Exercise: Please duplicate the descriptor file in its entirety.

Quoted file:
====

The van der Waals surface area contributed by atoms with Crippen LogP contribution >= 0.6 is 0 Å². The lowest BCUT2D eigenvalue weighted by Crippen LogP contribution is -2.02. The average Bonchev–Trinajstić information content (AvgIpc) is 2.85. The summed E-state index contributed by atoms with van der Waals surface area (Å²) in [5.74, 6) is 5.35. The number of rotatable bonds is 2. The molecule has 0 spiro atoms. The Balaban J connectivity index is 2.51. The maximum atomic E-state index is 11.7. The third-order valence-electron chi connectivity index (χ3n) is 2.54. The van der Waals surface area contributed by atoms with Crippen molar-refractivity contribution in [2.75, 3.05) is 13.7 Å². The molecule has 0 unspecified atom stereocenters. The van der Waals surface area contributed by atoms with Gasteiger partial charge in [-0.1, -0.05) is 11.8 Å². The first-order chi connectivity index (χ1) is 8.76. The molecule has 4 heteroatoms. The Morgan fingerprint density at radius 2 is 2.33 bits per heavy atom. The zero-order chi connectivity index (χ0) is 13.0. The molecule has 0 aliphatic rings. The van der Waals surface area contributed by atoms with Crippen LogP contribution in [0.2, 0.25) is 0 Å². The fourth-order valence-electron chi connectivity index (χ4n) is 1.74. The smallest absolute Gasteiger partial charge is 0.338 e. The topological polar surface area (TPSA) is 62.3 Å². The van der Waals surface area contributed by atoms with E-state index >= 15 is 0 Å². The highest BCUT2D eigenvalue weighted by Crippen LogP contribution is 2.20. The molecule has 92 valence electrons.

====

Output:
The van der Waals surface area contributed by atoms with Crippen LogP contribution >= 0.6 is 0 Å². The lowest BCUT2D eigenvalue weighted by Crippen LogP contribution is -2.02. The average Bonchev–Trinajstić information content (AvgIpc) is 2.85. The summed E-state index contributed by atoms with van der Waals surface area (Å²) in [5.74, 6) is 5.35. The number of rotatable bonds is 2. The molecule has 0 spiro atoms. The Balaban J connectivity index is 2.51. The maximum atomic E-state index is 11.7. The third-order valence-electron chi connectivity index (χ3n) is 2.54. The van der Waals surface area contributed by atoms with Crippen molar-refractivity contribution in [2.75, 3.05) is 13.7 Å². The molecule has 0 unspecified atom stereocenters. The van der Waals surface area contributed by atoms with Gasteiger partial charge in [-0.1, -0.05) is 11.8 Å². The first-order chi connectivity index (χ1) is 8.76. The molecule has 4 heteroatoms. The Morgan fingerprint density at radius 2 is 2.33 bits per heavy atom. The zero-order chi connectivity index (χ0) is 13.0. The molecule has 0 aliphatic rings. The van der Waals surface area contributed by atoms with Crippen LogP contribution in [0.2, 0.25) is 0 Å². The fourth-order valence-electron chi connectivity index (χ4n) is 1.74. The smallest absolute Gasteiger partial charge is 0.338 e. The topological polar surface area (TPSA) is 62.3 Å². The van der Waals surface area contributed by atoms with E-state index >= 15 is 0 Å². The highest BCUT2D eigenvalue weighted by Crippen LogP contribution is 2.20. The molecule has 92 valence electrons.